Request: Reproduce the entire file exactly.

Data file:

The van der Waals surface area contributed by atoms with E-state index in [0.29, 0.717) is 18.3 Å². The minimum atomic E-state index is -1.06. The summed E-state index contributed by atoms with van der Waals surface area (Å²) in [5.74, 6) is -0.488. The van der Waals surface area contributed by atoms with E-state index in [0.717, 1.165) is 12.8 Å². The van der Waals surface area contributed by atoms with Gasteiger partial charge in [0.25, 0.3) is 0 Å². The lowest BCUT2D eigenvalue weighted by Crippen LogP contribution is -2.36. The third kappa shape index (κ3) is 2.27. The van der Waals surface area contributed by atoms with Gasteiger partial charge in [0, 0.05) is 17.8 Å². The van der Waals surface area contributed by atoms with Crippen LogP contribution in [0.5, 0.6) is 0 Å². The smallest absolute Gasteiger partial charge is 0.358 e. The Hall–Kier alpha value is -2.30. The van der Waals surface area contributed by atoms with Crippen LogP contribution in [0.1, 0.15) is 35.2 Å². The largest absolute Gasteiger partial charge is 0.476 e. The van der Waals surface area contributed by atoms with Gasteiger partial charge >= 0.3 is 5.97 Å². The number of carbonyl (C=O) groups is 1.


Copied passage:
The van der Waals surface area contributed by atoms with E-state index in [0.29, 0.717) is 18.3 Å². The minimum atomic E-state index is -1.06. The summed E-state index contributed by atoms with van der Waals surface area (Å²) in [5.74, 6) is -0.488. The van der Waals surface area contributed by atoms with E-state index in [0.717, 1.165) is 12.8 Å². The van der Waals surface area contributed by atoms with Gasteiger partial charge in [0.25, 0.3) is 0 Å². The lowest BCUT2D eigenvalue weighted by Crippen LogP contribution is -2.36. The third kappa shape index (κ3) is 2.27. The van der Waals surface area contributed by atoms with Gasteiger partial charge in [0, 0.05) is 17.8 Å². The van der Waals surface area contributed by atoms with Crippen LogP contribution in [0.5, 0.6) is 0 Å². The smallest absolute Gasteiger partial charge is 0.358 e. The Hall–Kier alpha value is -2.30. The van der Waals surface area contributed by atoms with Crippen LogP contribution in [0.1, 0.15) is 35.2 Å². The largest absolute Gasteiger partial charge is 0.476 e. The van der Waals surface area contributed by atoms with Gasteiger partial charge >= 0.3 is 5.97 Å². The number of carbonyl (C=O) groups is 1.